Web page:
b) If we're referring to January '15 and per what I have read so far by Wyckoff - There will be a reaction to the (assumed climatic) low. Demand at this point will be "good quality" because sellers will be covering their shorts. The danger point would be the Swing low and you could go long on a break of the SL. Watching to see what level of support will be offered and if price gets close to or breaches the Swing low.

(I am aware that what happen's next is on the chart but this is pretty much what is described by Wyckoff so I'm more trying to deepen my understanding than predict what is going to happen 12 months ago)

If support holds above the Jan swing low draw a demand line between Swing Lows and stay long until it is broken.
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Old Mar 1, 2016, 1:36am   #75
 
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a)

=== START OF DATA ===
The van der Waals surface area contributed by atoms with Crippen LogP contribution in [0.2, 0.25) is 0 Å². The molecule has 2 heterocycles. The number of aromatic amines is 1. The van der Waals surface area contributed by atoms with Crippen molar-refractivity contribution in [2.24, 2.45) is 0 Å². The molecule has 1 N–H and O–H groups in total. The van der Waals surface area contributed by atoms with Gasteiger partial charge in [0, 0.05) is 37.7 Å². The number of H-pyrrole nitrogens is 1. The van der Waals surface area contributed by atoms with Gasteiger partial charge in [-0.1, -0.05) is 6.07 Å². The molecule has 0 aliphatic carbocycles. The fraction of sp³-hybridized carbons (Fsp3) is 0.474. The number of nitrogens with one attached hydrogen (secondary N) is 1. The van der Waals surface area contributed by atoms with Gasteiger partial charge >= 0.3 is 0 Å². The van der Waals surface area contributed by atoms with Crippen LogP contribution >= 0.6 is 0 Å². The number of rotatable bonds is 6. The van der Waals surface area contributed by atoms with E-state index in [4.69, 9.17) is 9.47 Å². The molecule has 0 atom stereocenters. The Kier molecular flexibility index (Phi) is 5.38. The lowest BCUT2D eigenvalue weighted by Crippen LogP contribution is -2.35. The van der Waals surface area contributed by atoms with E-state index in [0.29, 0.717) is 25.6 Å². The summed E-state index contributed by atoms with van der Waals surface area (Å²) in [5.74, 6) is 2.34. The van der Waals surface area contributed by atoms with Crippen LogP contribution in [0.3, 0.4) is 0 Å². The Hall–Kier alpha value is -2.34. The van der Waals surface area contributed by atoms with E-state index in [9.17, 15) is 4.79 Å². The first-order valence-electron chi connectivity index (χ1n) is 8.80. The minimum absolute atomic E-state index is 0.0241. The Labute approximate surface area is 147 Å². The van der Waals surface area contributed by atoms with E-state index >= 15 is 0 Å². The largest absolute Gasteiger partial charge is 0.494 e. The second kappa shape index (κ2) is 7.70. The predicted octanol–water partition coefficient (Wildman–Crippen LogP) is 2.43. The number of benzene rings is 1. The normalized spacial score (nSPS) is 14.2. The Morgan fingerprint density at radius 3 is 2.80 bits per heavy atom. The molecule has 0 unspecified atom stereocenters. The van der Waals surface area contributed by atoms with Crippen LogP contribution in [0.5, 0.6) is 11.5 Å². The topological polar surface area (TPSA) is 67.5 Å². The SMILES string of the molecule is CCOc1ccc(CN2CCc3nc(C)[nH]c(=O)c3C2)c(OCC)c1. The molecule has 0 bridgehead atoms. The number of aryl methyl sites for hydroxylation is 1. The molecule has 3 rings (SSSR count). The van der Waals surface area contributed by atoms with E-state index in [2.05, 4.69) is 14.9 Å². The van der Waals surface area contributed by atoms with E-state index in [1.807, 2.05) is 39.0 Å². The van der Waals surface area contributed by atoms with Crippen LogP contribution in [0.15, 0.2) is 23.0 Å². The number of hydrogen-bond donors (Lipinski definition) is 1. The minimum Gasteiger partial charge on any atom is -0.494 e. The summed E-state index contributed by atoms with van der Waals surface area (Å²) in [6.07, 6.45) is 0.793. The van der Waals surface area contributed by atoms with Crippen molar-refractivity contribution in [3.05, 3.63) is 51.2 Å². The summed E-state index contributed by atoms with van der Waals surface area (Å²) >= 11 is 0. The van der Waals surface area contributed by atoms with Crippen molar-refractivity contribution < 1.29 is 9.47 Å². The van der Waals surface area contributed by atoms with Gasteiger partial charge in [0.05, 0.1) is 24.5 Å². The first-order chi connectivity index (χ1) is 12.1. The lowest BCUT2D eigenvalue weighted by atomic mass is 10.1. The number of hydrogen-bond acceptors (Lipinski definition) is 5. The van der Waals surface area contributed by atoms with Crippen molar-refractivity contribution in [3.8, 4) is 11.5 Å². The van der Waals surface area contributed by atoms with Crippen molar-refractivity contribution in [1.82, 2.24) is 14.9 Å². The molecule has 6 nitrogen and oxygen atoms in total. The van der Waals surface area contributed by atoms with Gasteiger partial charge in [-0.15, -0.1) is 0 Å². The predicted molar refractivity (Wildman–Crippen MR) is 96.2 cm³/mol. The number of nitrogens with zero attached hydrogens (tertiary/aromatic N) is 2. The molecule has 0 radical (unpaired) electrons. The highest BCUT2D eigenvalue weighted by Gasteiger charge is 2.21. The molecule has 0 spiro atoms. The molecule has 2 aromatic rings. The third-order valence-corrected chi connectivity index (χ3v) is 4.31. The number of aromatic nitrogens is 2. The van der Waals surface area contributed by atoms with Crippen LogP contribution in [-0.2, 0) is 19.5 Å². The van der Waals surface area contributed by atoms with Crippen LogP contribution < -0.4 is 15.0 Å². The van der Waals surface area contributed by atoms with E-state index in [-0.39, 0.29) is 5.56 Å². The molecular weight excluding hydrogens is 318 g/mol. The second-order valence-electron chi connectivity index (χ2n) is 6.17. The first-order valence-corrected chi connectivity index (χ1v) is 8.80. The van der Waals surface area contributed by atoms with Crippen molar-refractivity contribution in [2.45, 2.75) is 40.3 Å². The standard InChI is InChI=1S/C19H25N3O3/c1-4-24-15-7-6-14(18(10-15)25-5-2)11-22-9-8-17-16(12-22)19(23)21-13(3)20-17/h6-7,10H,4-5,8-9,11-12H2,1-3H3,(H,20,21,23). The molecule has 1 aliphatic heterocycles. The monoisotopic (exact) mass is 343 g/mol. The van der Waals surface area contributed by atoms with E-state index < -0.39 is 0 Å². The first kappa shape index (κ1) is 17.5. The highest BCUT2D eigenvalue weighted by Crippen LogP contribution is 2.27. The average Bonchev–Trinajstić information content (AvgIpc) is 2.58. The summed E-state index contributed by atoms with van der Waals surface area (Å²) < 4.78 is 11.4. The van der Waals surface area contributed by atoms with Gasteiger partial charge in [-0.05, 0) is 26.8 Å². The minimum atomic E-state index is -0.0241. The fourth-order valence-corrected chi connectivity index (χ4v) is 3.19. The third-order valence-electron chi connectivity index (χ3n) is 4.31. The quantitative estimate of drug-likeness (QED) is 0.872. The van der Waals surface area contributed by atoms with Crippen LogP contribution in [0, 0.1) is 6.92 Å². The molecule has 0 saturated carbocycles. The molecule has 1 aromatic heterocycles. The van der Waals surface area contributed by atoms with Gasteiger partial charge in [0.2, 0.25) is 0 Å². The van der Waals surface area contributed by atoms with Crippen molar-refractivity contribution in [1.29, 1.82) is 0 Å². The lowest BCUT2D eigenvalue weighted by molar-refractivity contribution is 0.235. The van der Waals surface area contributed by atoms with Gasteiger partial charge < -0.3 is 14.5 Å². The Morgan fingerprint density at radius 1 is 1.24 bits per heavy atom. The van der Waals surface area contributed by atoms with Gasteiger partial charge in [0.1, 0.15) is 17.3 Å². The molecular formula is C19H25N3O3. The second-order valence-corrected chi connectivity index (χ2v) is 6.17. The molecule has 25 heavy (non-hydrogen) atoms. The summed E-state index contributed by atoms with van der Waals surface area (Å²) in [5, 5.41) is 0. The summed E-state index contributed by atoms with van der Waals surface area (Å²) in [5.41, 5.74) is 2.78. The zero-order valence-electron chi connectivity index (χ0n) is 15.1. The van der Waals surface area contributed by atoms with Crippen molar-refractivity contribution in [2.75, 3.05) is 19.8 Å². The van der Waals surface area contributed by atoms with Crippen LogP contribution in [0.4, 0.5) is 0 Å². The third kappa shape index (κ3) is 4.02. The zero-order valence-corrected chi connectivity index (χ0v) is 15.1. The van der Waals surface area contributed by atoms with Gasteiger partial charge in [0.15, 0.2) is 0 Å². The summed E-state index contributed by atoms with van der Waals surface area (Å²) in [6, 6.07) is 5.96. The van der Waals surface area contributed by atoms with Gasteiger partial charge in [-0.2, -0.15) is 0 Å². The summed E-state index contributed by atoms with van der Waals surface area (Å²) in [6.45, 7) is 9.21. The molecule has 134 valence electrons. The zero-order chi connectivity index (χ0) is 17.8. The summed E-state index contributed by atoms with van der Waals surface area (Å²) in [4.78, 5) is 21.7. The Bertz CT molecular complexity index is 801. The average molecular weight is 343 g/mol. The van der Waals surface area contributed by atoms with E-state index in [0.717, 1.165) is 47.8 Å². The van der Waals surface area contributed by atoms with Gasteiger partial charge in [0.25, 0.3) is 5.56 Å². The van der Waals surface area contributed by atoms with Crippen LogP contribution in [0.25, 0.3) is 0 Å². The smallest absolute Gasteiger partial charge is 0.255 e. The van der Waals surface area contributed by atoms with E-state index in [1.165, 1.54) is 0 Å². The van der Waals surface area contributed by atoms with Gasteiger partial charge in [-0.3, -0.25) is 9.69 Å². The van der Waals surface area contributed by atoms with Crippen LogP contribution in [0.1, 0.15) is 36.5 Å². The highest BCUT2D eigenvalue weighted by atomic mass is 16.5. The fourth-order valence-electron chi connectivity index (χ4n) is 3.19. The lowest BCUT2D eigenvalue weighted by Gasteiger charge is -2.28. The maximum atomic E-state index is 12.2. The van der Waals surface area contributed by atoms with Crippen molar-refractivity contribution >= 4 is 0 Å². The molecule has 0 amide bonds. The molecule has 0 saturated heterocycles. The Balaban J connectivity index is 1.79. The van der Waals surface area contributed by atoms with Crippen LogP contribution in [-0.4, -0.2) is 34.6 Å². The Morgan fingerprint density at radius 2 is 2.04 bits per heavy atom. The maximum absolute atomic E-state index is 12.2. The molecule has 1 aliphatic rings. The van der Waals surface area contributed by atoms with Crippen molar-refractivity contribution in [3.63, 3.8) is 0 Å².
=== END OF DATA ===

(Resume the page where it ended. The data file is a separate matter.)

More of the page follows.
(I am aware that what happen's next is on the chart but this is pretty much what is described by Wyckoff so I'm more trying to deepen my understanding than predict what is going to happen 12 months ago)
Good for you on two counts.

One, learning to read from left to right. This is a far more common challenge than one might expect. But unless one learns how to do it, he can end up in some very confusing places, particularly when he has to decide whether to go long or short and isn't quite sure whether price is going up or down. As with so many things, if one gets off to the wrong start, he will likely stay that way all the way up to the present. Add to that the fact that the chart tells one things along the way that practically prescribe a course of action when the time comes to make a decision.